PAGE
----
ROHINGYA Muslims who have remained in northern Rakhine State in Burma (Myanmar) are being subjected to “dire” food shortages, limited medical aid and extortion by the army, according to a UK-based rights group.
The Burma Human Rights Network (BHRN) said last week that the Tatmadaw Army are subjecting the handful of remaining Rohingya villages in northern Rakhine to greater restrictions on access to aid, freedom of movement and arbitrary arrest.
“Security forces continue to steal livestock from Rohingya villagers, arbitrary arrests continue and homes are still being destroyed by arson or simply being torn down,” the group said in a statement on Thursday.
“The Rohingya remaining have considerably limited ability to communicate outside their immediate area and are even less capable of communicating with NGOs and International media,” it said. “They are, however, in urgent need of assistance and at great risk of death, disease and prolonged and unnecessary suffering.”
Humanitarian agencies have said more than 671,000 Rohingya refugees have fled Rakhine State into Cox’s Bazar in since Aug 25 last year in response to so-called “clearing operations” by army.
Security forces and Buddhist vigilantes stand accused of mass killings, rape and arson in Muslim villages amid a campaign described by the UN human rights chief as a “textbook example” of ethnic cleansing.
For those who have remained in Burma the situation has only worsened, according to BHRN. It names villages in eight different areas, still home to thousands of Rohingya households, highlighting the situation in various locations.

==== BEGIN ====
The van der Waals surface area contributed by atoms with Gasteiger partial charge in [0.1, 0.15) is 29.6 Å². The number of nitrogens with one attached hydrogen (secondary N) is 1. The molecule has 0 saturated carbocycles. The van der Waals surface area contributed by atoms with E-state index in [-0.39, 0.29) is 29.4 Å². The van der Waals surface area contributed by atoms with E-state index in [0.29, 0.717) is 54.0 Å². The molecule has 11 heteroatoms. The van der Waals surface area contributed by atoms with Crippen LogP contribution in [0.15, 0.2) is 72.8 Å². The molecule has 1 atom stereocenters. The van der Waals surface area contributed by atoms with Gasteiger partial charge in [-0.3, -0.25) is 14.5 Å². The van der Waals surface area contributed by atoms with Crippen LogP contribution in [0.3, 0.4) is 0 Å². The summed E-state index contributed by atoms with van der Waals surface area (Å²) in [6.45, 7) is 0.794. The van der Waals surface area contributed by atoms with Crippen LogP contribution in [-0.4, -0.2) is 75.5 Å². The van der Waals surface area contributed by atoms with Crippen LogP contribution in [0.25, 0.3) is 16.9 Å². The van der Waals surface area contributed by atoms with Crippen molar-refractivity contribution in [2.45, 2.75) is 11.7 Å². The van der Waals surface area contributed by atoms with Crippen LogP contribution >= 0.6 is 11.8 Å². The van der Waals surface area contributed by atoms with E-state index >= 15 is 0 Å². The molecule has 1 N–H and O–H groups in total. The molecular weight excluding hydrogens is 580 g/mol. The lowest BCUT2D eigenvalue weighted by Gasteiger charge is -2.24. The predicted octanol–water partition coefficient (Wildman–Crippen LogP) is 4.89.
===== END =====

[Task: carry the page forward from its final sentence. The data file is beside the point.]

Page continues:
In Gutar Pyin, Southern Buthidaung Township, for example, villagers are being prevented from rebuilding damaged homes and are suffering from food shortages despite some assistance from the Red Cross, noted the statement.
Gutar Pyin is allegedly home to a mass grave for which the Burmese government has said it will sue the Associated Press for reporting on.
BHRN said blocking of essential supplies is part of the Tatmadaw’s decades-old “four cuts” doctrine for fighting insurgents which involves cutting off food, aid, information and recruitment – learnt from British colonial rulers and first implemented by its national armed forces in the 1970s.
This “typically this is carried out against the civilian population, starving them, torturing them, and devastating them to weaken public support for insurgency and denying them recruits and information,” it said.
Each time the strategy is employed it has resulted in “gross human rights violations,” said the group.